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Guest absolutezero

My point wasnt whether stocks are good value. It was more a case of a certain hard to define 'point' being reached where long term equity investors take fright and decide they really cant afford to (or stomach) wait out another 2+ years just to get back to where we are now. The clock is ticking and retirement approaches. Put another way, surely a point will come when those who previously would not sell at a loss (however small) will now start thinking more about getting a return of their capital rather than worry about what return on their capital they might make.

Buy and hold is a strategy more aimed at income seekers rather than traders.

Buy, hold, enjoy the dividends and don't bother too much about capital value.

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Buy and hold is a strategy more aimed at income seekers rather than traders.

Buy, hold, enjoy the dividends and don't bother too much about capital value.

Most obviously suitable for a diversified portfolio of blue chips.

Wish I'd had the courage of my convictions in the 1980s, when I realised Tescos was transforming from grotty tat to becoming far-and-away the best supermarkets. I could see that would add lots of value, but naturally assumed that if I could see that then it would already be factored into the share price :huh:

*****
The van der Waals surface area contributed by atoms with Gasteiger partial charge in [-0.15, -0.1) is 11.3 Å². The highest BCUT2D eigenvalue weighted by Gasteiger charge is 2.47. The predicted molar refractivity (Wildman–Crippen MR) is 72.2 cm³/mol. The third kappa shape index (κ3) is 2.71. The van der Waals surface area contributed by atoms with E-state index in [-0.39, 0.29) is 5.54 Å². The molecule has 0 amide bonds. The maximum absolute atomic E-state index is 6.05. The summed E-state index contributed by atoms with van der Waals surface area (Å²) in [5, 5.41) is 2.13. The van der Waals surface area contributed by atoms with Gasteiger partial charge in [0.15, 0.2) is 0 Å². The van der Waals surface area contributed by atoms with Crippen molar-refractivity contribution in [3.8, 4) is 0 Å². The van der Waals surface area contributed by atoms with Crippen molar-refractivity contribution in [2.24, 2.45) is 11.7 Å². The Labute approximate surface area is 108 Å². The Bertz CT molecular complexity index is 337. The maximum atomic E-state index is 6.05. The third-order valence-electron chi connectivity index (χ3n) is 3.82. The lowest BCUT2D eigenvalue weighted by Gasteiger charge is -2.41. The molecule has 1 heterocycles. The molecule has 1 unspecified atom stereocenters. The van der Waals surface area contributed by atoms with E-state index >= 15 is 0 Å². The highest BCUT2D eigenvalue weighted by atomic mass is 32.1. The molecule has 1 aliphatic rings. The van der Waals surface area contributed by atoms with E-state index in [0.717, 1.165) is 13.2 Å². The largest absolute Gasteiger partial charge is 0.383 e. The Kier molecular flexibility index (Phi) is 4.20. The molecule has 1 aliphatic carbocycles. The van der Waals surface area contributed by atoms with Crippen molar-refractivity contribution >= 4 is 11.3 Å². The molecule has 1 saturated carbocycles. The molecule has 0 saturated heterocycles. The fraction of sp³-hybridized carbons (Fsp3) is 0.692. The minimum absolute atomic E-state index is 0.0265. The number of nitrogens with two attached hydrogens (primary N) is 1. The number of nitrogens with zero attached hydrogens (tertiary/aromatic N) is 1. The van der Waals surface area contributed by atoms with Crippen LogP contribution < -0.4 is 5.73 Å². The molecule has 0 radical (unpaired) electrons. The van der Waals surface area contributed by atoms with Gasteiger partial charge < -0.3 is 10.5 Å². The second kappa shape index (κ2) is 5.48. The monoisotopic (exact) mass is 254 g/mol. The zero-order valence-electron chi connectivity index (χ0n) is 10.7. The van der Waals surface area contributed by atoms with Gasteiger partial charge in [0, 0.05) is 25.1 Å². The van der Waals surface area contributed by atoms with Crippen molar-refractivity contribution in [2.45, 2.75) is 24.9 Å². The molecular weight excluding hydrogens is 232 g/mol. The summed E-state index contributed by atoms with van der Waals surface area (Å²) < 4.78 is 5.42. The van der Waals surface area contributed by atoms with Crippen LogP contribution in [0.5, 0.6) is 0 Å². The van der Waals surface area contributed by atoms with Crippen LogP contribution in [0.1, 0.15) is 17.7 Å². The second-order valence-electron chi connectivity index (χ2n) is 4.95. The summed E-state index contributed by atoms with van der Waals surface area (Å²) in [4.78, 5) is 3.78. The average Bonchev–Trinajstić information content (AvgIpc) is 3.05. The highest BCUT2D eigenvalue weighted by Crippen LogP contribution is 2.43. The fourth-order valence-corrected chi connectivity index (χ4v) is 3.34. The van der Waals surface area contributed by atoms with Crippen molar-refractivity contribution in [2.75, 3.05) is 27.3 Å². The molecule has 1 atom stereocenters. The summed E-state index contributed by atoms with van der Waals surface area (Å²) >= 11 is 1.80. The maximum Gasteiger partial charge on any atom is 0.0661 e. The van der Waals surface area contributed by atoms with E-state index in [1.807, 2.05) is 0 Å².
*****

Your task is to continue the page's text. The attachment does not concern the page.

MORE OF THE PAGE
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Most obviously suitable for a diversified portfolio of blue chips.

Wish I'd had the courage of my convictions in the 1980s, when I realised Tescos was transforming from grotty tat to becoming far-and-away the best supermarkets. I could see that would add lots of value, but naturally assumed that if I could see that then it would already be factored into the share price :huh:

I made the same mistake over Wetherspoons and will buy next time I see something similar.

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Guest absolutezero

Most obviously suitable for a diversified portfolio of blue chips.

Wish I'd had the courage of my convictions in the 1980s, when I realised Tescos was transforming from grotty tat to becoming far-and-away the best supermarkets. I could see that would add lots of value, but naturally assumed that if I could see that then it would already be factored into the share price :huh:

1. "The Market" is not rational in any way at all.

2. Nobody really knows anything you don't.

3. Nobody can predict the future.

That's why buy and hold is best.

Edited by absolutezero

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fwiw, i think that 'buy and hold' is dead. Those that made gains to see them fall and climb again are gripped by fear and greed, what else will they do with their cash? Am not a nut talking about another great depression but it is easy to see what happened to investors then and the gamblers mentality, the waiting for prices to become favorable again or even just to touch break even.